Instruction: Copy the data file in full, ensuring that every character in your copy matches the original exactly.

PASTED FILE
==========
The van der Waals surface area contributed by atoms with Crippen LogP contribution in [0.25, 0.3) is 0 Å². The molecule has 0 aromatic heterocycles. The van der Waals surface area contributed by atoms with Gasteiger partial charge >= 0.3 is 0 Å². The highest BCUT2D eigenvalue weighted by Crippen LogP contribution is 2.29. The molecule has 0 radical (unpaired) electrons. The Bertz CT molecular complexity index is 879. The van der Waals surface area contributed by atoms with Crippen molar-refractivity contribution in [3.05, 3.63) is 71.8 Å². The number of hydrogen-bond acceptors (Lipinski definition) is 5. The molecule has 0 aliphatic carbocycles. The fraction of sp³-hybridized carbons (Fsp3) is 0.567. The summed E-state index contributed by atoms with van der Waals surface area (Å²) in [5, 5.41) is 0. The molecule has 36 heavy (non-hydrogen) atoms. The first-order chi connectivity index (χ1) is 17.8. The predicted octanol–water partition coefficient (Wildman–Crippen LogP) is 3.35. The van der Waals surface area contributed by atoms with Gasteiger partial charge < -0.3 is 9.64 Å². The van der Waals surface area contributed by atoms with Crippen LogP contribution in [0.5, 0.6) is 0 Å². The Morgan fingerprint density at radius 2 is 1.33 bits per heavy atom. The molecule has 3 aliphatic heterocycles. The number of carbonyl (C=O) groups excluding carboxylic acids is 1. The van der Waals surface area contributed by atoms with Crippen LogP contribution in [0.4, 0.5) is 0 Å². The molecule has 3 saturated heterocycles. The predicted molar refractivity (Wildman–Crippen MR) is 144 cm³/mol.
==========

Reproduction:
The van der Waals surface area contributed by atoms with Crippen LogP contribution in [0.25, 0.3) is 0 Å². The molecule has 0 aromatic heterocycles. The van der Waals surface area contributed by atoms with Gasteiger partial charge >= 0.3 is 0 Å². The highest BCUT2D eigenvalue weighted by Crippen LogP contribution is 2.29. The molecule has 0 radical (unpaired) electrons. The Bertz CT molecular complexity index is 879. The van der Waals surface area contributed by atoms with Crippen molar-refractivity contribution in [3.05, 3.63) is 71.8 Å². The number of hydrogen-bond acceptors (Lipinski definition) is 5. The molecule has 0 aliphatic carbocycles. The fraction of sp³-hybridized carbons (Fsp3) is 0.567. The summed E-state index contributed by atoms with van der Waals surface area (Å²) in [5, 5.41) is 0. The molecule has 36 heavy (non-hydrogen) atoms. The first-order chi connectivity index (χ1) is 17.8. The predicted octanol–water partition coefficient (Wildman–Crippen LogP) is 3.35. The van der Waals surface area contributed by atoms with Gasteiger partial charge < -0.3 is 9.64 Å². The van der Waals surface area contributed by atoms with Crippen LogP contribution in [0.5, 0.6) is 0 Å². The Morgan fingerprint density at radius 2 is 1.33 bits per heavy atom. The molecule has 3 aliphatic heterocycles. The number of carbonyl (C=O) groups excluding carboxylic acids is 1. The van der Waals surface area contributed by atoms with Crippen LogP contribution in [0.4, 0.5) is 0 Å². The molecule has 3 saturated heterocycles. The predicted molar refractivity (Wildman–Crippen MR) is 144 cm³/mol.